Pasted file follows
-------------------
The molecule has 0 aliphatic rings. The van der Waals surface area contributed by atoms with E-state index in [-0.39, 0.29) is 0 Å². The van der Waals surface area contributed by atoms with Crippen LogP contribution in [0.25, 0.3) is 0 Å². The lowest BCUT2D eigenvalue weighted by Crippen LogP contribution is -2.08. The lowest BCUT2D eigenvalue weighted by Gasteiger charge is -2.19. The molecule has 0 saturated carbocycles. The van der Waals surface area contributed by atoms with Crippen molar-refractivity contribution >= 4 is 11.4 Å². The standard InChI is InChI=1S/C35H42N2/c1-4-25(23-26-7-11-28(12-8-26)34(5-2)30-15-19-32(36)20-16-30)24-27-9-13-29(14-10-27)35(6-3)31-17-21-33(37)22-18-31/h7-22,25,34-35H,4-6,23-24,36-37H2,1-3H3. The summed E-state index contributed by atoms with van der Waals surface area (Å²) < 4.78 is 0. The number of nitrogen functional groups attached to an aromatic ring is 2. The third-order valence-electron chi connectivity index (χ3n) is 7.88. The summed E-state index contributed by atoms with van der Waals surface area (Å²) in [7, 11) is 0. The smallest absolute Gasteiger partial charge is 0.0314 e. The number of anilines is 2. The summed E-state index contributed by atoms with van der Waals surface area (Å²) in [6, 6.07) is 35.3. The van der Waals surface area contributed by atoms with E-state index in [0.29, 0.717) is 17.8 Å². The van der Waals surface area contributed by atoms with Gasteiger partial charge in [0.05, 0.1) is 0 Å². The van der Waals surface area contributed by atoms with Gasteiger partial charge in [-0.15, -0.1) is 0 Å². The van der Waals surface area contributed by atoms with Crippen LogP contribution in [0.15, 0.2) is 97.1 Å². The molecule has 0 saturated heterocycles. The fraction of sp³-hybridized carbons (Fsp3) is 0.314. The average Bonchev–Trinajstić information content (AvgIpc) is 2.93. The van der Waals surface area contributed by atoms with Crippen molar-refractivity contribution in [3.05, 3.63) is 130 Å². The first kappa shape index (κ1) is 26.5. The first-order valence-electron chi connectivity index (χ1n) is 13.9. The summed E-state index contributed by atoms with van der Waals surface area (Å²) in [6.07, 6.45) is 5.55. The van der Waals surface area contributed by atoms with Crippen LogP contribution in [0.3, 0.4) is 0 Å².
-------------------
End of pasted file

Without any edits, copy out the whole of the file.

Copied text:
The molecule has 0 aliphatic rings. The van der Waals surface area contributed by atoms with E-state index in [-0.39, 0.29) is 0 Å². The van der Waals surface area contributed by atoms with Crippen LogP contribution in [0.25, 0.3) is 0 Å². The lowest BCUT2D eigenvalue weighted by Crippen LogP contribution is -2.08. The lowest BCUT2D eigenvalue weighted by Gasteiger charge is -2.19. The molecule has 0 saturated carbocycles. The van der Waals surface area contributed by atoms with Crippen molar-refractivity contribution >= 4 is 11.4 Å². The standard InChI is InChI=1S/C35H42N2/c1-4-25(23-26-7-11-28(12-8-26)34(5-2)30-15-19-32(36)20-16-30)24-27-9-13-29(14-10-27)35(6-3)31-17-21-33(37)22-18-31/h7-22,25,34-35H,4-6,23-24,36-37H2,1-3H3. The summed E-state index contributed by atoms with van der Waals surface area (Å²) < 4.78 is 0. The number of nitrogen functional groups attached to an aromatic ring is 2. The third-order valence-electron chi connectivity index (χ3n) is 7.88. The summed E-state index contributed by atoms with van der Waals surface area (Å²) in [7, 11) is 0. The smallest absolute Gasteiger partial charge is 0.0314 e. The number of anilines is 2. The summed E-state index contributed by atoms with van der Waals surface area (Å²) in [6, 6.07) is 35.3. The van der Waals surface area contributed by atoms with E-state index in [0.29, 0.717) is 17.8 Å². The van der Waals surface area contributed by atoms with Gasteiger partial charge in [0.05, 0.1) is 0 Å². The van der Waals surface area contributed by atoms with Gasteiger partial charge in [-0.15, -0.1) is 0 Å². The van der Waals surface area contributed by atoms with Crippen LogP contribution in [0.15, 0.2) is 97.1 Å². The molecule has 0 saturated heterocycles. The fraction of sp³-hybridized carbons (Fsp3) is 0.314. The average Bonchev–Trinajstić information content (AvgIpc) is 2.93. The van der Waals surface area contributed by atoms with Crippen molar-refractivity contribution in [3.05, 3.63) is 130 Å². The first kappa shape index (κ1) is 26.5. The first-order valence-electron chi connectivity index (χ1n) is 13.9. The summed E-state index contributed by atoms with van der Waals surface area (Å²) in [6.07, 6.45) is 5.55. The van der Waals surface area contributed by atoms with Crippen LogP contribution in [0.3, 0.4) is 0 Å².